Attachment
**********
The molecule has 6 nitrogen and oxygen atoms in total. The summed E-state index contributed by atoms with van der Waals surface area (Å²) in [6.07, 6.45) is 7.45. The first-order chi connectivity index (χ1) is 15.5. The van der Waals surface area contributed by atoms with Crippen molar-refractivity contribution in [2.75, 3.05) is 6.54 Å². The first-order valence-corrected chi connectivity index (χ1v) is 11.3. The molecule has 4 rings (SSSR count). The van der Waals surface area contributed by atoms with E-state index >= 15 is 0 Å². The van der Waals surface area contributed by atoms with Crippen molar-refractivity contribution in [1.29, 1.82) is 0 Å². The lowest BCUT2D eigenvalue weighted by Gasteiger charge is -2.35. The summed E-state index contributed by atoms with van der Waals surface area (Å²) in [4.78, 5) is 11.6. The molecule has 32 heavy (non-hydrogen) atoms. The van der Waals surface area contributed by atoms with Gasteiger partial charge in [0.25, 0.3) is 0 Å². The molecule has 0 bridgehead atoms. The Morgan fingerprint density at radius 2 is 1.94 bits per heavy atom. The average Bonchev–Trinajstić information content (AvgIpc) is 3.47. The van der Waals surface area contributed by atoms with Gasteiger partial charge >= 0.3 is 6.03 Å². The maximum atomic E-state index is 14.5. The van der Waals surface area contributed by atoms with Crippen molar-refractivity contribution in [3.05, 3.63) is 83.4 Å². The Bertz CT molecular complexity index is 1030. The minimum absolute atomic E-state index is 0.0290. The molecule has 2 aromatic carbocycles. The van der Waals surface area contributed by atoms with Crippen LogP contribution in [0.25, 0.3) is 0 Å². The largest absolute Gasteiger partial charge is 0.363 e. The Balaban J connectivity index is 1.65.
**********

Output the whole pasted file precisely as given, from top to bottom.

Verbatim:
The molecule has 6 nitrogen and oxygen atoms in total. The summed E-state index contributed by atoms with van der Waals surface area (Å²) in [6.07, 6.45) is 7.45. The first-order chi connectivity index (χ1) is 15.5. The van der Waals surface area contributed by atoms with Crippen molar-refractivity contribution in [2.75, 3.05) is 6.54 Å². The first-order valence-corrected chi connectivity index (χ1v) is 11.3. The molecule has 4 rings (SSSR count). The van der Waals surface area contributed by atoms with E-state index >= 15 is 0 Å². The van der Waals surface area contributed by atoms with Crippen molar-refractivity contribution in [1.29, 1.82) is 0 Å². The lowest BCUT2D eigenvalue weighted by Gasteiger charge is -2.35. The summed E-state index contributed by atoms with van der Waals surface area (Å²) in [4.78, 5) is 11.6. The molecule has 32 heavy (non-hydrogen) atoms. The van der Waals surface area contributed by atoms with Gasteiger partial charge in [0.25, 0.3) is 0 Å². The molecule has 0 bridgehead atoms. The Morgan fingerprint density at radius 2 is 1.94 bits per heavy atom. The average Bonchev–Trinajstić information content (AvgIpc) is 3.47. The van der Waals surface area contributed by atoms with Gasteiger partial charge >= 0.3 is 6.03 Å². The maximum atomic E-state index is 14.5. The van der Waals surface area contributed by atoms with Crippen molar-refractivity contribution in [3.05, 3.63) is 83.4 Å². The Bertz CT molecular complexity index is 1030. The minimum absolute atomic E-state index is 0.0290. The molecule has 2 aromatic carbocycles. The van der Waals surface area contributed by atoms with Crippen LogP contribution in [0.25, 0.3) is 0 Å². The largest absolute Gasteiger partial charge is 0.363 e. The Balaban J connectivity index is 1.65.